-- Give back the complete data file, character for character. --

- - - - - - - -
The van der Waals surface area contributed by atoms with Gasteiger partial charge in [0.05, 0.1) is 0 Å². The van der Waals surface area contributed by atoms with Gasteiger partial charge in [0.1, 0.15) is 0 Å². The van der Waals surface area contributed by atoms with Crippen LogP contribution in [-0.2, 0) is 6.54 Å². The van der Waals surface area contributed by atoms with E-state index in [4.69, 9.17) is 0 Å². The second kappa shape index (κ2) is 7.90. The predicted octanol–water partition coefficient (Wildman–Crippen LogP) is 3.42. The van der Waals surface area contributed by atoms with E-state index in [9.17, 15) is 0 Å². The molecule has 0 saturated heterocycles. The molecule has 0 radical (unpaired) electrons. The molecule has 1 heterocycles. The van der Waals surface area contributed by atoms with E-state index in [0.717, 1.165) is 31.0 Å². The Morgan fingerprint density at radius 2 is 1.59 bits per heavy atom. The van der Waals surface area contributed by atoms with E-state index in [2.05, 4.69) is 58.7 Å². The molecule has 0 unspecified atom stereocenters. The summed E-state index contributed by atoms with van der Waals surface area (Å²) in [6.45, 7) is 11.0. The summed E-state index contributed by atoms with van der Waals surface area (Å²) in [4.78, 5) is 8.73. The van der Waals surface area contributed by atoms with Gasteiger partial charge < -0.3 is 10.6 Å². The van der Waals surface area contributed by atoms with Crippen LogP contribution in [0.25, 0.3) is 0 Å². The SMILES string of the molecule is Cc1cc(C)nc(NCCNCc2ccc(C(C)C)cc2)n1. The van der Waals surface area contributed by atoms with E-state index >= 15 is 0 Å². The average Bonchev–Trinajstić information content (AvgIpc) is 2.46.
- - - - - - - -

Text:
The van der Waals surface area contributed by atoms with Gasteiger partial charge in [0.05, 0.1) is 0 Å². The van der Waals surface area contributed by atoms with Gasteiger partial charge in [0.1, 0.15) is 0 Å². The van der Waals surface area contributed by atoms with Crippen LogP contribution in [-0.2, 0) is 6.54 Å². The van der Waals surface area contributed by atoms with E-state index in [4.69, 9.17) is 0 Å². The second kappa shape index (κ2) is 7.90. The predicted octanol–water partition coefficient (Wildman–Crippen LogP) is 3.42. The van der Waals surface area contributed by atoms with E-state index in [9.17, 15) is 0 Å². The molecule has 0 saturated heterocycles. The molecule has 0 radical (unpaired) electrons. The molecule has 1 heterocycles. The van der Waals surface area contributed by atoms with E-state index in [0.717, 1.165) is 31.0 Å². The Morgan fingerprint density at radius 2 is 1.59 bits per heavy atom. The van der Waals surface area contributed by atoms with E-state index in [2.05, 4.69) is 58.7 Å². The molecule has 0 unspecified atom stereocenters. The summed E-state index contributed by atoms with van der Waals surface area (Å²) in [6.45, 7) is 11.0. The summed E-state index contributed by atoms with van der Waals surface area (Å²) in [4.78, 5) is 8.73. The van der Waals surface area contributed by atoms with Gasteiger partial charge < -0.3 is 10.6 Å². The van der Waals surface area contributed by atoms with Crippen LogP contribution in [0.25, 0.3) is 0 Å². The SMILES string of the molecule is Cc1cc(C)nc(NCCNCc2ccc(C(C)C)cc2)n1. The van der Waals surface area contributed by atoms with E-state index >= 15 is 0 Å². The average Bonchev–Trinajstić information content (AvgIpc) is 2.46.